The interplay between the formation of cooperative groups and the evolution of cooperation

Henrik Sjödin, of the Evolution and Ecology Program, is using mathematical models to show how migration between groups can transform simple, non-cooperative communities into highly cooperative ones. The results may help improve governance of common goods.

Henrik Sjödin

Henrik Sjödin

Introduction

The ubiquity of cooperation among non-relatives is one of the most puzzling facts in science, as it appears to contradict Darwinian evolutionary theory. While this is interesting and challenging to understand from a theoretical point of view, an advancement of our knowledge about the nature of cooperation, for instance around public goods and common-pool resources such as global climate, forests, and fish stocks, will be central in safeguarding a sustainable future. Previous and recent works have highlighted the importance of understanding the emergence of cooperation in large populations subdivided into groups (e.g.[1], [2], [3]). The mechanistic underpinnings of group formation in such systems, however, have yet to be explored. Likewise, the effects of the resulting group structures on the emergence of cooperation are not yet well understood. Therefore, in this project I study the emergence of group structures resulting from migration behaviors in large communities, and the resulting effects on cooperation.

Methods

Through analytical and numerical exploration of mathematical formulations of stochastic individual-based Markovian processes of (a) inter-group migration, (b) social learning, and (c) exploration of migration strategies, I aim to show how these three types of processes interact and to what levels cooperation becomes established within the emerging group-structured communities.

Preliminary results

There is an intricate dynamical interaction between the group-structure of a community, the residents’ inter-group migration behaviors and the levels of cooperation that establish. Results show novel bottom-up effects on cooperation in large communities, which provide new insights in the emergence and maintenance of cooperation and sociality. A universal between-groups migration behavior inevitably develops over time in populations, which also transforms simple non-cooperative communities into highly cooperative communities. It is principally a very simple migration behavior built upon free choice. The new insight from the results is interesting in and of itself, and are anticipated in addition to facilitate the understanding of top-down regulation of cooperative communities and governance of common goods. The compiled results of the project are expected to be published during 2016.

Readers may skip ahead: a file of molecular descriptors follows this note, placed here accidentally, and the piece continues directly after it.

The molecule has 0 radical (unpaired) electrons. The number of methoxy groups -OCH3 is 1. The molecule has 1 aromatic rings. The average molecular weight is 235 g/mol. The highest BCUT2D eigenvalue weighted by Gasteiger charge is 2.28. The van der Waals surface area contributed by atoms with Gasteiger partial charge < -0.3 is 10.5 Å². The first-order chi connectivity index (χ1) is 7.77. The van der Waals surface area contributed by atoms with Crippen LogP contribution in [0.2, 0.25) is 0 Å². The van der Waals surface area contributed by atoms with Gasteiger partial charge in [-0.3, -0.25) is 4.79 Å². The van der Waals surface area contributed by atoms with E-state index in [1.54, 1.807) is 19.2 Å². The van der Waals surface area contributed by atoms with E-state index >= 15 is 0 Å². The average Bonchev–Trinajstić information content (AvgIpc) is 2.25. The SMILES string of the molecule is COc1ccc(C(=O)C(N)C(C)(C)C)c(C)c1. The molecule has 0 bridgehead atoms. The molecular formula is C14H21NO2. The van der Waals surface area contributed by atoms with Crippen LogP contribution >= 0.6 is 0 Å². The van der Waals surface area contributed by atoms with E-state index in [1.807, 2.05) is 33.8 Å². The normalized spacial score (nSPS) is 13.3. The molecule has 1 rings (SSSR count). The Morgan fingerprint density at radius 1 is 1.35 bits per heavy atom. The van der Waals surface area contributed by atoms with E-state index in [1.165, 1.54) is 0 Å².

References

[1] Garcia T, De Monte S (2013). Group formation and the evolution of sociality. Evolution 67(1):131–41.

[2] Hauert C, Monte SD, Hofbauer J, Sigmund K. (2002). Volunteering as Red Queen mechanism for cooperation in public goods games. Science 296(5570):1129–32.

[3] Sasaki T, Okada I, Unemi T (2007). Probabilistic participation in public goods games. Proc. R. Soc. B. 274(1625):2639–42.


Note

Henrik Sjödin is a Swedish citizen, and a Kempe Postdoctoral Scholar (Aug 2014 – Aug 2016).


Print this page

Last edited: 02 March 2016

CONTACT DETAILS

Tanja Huber

YSSP Coordinator & Team Leader

Young Scientists Summer Program

T +43(0) 2236 807 344

PUBLICATIONS

Davis KF, Yu K, Herrero M, Havlik P, Carr JA, & D’Odorico P (2015). Historical trade-offs of livestock’s environmental impacts. Environmental Research Letters 10 (12): p. 125013. DOI:10.1088/1748-9326/10/12/125013.

Wilson C & Grubler A (2015). Historical Characteristics and Scenario Analysis of Technological Change in the Energy System. In: Technology and Innovation for Sustainable Development. Eds. Vos, R. & Alarcon, D., pp. 45-80 Norwich, UK: Bloomsbury Academic. ISBN 978-1-4725-8079-5 DOI:10.5040/9781472580795.ch-003.

Duarte R, Feng K, Hubacek K, Sanchez-Choliz J, Sarasa C, & Sun L (2015). Modeling the carbon consequences of pro-environmental consumer behavior. Applied Energy 184: 1207-1216. DOI:10.1016/j.apenergy.2015.09.101.

International Institute for Applied Systems Analysis (IIASA)
Schlossplatz 1, A-2361 Laxenburg, Austria
Phone: (+43 2236) 807 0 Fax:(+43 2236) 71 313